Perhaps no knowledge is more delightful than such an intimacy with the earth's surface, region by region, as should enable the map of any region to unfold a panorama of delight, disclosing not only mountains, rivers, frontiers, the great features we know as 'Geography,' but associations, occupations, some parts of the past and much of the present, of every part of this beautiful earth. Great attention is paid to map work; that is, before reading a lesson children have found the places mentioned in that lesson on a map and know where they are, relatively to other places, to given parallels, meridians. Then, bearing in mind that children do not generalise but must learn by particulars, they read and picture to themselves the Yorkshire Dales, the Sussex Downs, the mysteries of a coal-mine; they see 'pigs' of iron flowing forth from the furnace, the slow accretions which have made up the chalk, the stirring life of the great towns and the occupations of the villages.Charlotte Mason Towards a Philosophy of Education pp 224-5 (Bolding mine.)
Something of a literary character is preserved in the Geography lessons. The new feature in these is the study of maps which should be very thorough. For the rest the single reading and narration as described in connection with other work is sufficient in this subject also. Children cannot tell what they have not seen with the mind's eye, which we know as imagination, and they cannot see what is not told in their books with some vividness and some grasp of the subject. The thoroughness of the map study is shewn by such a question to be answered from memory as,––"What part of Belgium does the Scheldt drain? Name any of its feeders. Name ten famous places in its basin. What port stands at the head of its estuary?"Charlotte Mason ibid pp 227
We know from old Parents' Union School Programmes that Miss Mason's students spent ten minutes a week in mapping exercises, but unless I'm mistaken, I don't believe we know much about how these exercises were actually done.
What we do know, is that Miss Mason's students spent a lot of time playing with maps. They found the places they were reading about in their lessons before they read, so they could picture the distances and terrain in their mind's eye as they read about them. If the Saxons begin attacking the coast off Sussex, the children knew where that was. This preparatory map work brings the story alive, and in our home we keep maps for this purpose for a significant number of our books, whether they are officially geography books or not.
Personally, I don't think this is what the Programmes mean by map exercises. I think this ten minutes of map work is probably what is described in the appendix of School Education on p338, where she describes a geography lesson on Norway in detail. In this lesson, Mason takes the mapping questions from her Geographical Readers, and demonstrates how they are used to highlight particular geographical features, bringing the names on the maps alive, and allowing the children to imagine what Norway's fiords looks like, and how they're used. I think that mapping as part of geography was quite a rigorous subject - oh, so simple, like so many of Mason's techniques, but with so much power.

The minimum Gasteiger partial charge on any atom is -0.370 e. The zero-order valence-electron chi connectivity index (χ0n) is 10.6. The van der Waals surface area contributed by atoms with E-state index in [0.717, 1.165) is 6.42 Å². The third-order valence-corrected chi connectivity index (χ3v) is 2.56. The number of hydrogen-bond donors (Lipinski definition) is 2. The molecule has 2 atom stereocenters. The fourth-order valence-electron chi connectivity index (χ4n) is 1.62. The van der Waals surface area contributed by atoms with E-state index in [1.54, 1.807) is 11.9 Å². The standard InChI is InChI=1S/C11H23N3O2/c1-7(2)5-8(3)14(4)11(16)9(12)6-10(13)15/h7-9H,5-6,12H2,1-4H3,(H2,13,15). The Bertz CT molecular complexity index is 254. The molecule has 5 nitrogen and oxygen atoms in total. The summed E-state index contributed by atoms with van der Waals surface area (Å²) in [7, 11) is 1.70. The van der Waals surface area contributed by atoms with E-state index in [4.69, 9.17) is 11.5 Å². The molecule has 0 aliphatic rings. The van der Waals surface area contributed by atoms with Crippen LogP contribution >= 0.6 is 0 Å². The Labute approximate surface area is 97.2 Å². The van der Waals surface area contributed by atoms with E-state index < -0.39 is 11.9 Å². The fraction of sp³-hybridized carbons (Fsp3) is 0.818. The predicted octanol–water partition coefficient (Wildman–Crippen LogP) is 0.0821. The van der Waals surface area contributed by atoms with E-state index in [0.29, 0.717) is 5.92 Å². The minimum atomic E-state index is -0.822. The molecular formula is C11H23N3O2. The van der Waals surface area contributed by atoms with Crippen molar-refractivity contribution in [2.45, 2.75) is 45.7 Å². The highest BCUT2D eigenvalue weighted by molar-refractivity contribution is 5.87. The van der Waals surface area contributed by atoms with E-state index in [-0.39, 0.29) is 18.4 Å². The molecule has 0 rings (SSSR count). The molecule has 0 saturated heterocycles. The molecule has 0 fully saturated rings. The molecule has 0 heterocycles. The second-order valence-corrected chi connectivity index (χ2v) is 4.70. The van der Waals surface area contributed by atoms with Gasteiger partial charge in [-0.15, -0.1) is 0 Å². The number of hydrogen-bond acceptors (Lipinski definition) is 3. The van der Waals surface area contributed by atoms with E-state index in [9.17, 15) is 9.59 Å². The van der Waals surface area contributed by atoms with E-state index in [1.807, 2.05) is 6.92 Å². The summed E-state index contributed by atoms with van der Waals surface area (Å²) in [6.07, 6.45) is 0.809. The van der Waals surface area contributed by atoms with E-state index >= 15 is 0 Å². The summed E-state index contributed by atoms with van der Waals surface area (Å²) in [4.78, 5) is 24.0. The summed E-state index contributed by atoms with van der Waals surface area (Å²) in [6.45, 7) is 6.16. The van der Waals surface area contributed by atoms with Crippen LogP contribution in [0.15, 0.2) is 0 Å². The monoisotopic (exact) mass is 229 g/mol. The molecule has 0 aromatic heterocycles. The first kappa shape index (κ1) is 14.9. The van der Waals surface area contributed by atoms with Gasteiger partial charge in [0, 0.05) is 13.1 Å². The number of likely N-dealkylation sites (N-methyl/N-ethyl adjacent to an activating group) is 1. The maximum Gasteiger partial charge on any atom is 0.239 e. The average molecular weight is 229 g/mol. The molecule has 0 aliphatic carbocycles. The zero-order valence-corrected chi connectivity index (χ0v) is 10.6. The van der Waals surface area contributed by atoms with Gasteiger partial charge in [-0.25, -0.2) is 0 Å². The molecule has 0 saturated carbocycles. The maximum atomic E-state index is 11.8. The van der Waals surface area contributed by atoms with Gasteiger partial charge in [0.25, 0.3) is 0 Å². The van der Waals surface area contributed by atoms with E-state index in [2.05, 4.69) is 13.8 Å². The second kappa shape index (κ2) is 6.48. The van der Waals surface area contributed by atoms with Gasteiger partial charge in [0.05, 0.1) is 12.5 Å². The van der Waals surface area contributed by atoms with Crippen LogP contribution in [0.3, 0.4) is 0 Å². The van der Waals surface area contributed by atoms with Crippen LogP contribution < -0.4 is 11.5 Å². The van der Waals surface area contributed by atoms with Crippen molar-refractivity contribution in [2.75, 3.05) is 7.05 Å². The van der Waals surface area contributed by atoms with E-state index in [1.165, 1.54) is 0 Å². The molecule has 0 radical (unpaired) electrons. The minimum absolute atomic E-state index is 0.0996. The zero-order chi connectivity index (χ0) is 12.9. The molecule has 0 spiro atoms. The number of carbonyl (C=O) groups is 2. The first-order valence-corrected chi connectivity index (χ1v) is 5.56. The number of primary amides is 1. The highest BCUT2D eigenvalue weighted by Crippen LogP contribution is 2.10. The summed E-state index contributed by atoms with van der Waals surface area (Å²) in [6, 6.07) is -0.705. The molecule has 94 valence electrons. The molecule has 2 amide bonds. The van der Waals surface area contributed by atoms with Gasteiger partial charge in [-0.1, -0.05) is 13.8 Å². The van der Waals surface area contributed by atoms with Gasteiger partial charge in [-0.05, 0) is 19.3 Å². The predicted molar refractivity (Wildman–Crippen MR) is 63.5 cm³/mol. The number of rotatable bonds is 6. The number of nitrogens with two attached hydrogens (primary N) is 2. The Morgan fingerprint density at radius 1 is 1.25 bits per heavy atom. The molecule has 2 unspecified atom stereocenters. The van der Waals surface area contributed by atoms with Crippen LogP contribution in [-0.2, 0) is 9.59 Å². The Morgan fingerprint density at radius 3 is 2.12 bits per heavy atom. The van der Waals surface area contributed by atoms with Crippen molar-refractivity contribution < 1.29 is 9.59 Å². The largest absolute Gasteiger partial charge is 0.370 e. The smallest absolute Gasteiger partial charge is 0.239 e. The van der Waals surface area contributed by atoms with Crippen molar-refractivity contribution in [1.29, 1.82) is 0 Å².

My family probably has an advantage when it comes to geography in that we have travelled so extensively. I've seen the fiords of Norway. I can describe their grandeur and their majesty first hand to my daughter, but even I am not familiar with the major industries, the fierce storms, the largest cities and the beautiful buildings without extensive pre-reading, which I don't have time to do. Sadly, my daughter will have to settle for Mummy's best instead.
This Year in AO7, Jemimah has begun Map Drills of her own. They aren't up to Charlotte Mason's exacting standards, I'm afraid, but already I am impressed at how much Jemimah has memorised and learned. This term we are doing map drills on two regions - Roman Britain from our history readings, and the Northern Hemisphere from our geography book, The Brendan Voyage.
Like most subjects in our home the process is simple, and takes ten minutes once a week. First, I hand Jemimah a map of the region. In the photos, this is a map of Roman Britain printed from the pages of her history text, Winston Churchill's The Birth of Britain. I also give her a list of regions and towns to find - in this early lesson she was asked to label the modern countries of England, Scotland, France, Wales and Ireland as well as the civitates (tribal regions) and principal towns.
After identifying the list and writing them onto a blank map (I remove the names using Photoshop; white-out tape would work as well), she then studies the completed map for a few minutes, much the same way as she studies a picture for picture study. When she is ready, she turns the map over and completes a second blank map from memory. Since Jemimah's spelling is not that good, I allow her to keep the list of names for copying from. To me it is important that the names are spelt correctly.
That's it for the first lesson. In subsequent lessons we added in the names of the oceans and then later the sites of battles - this is a history map, not a geography map, after all.
In our geography map we will mark Brendan's voyage, only we're only up to Chapter 4 in that book, and the boat hasn't left the safety of its Irish harbour as yet. This voyage will lend itself far more to a world geography mapping exercise.
Charlotte Mason's method of education works best if you follow it closely. Each step is deceptively simple, and takes little time, but together they build a formidable educational method. Every time I begin something new, I am impressed anew at these words. Map work is no exception. I encourage you to give it a go.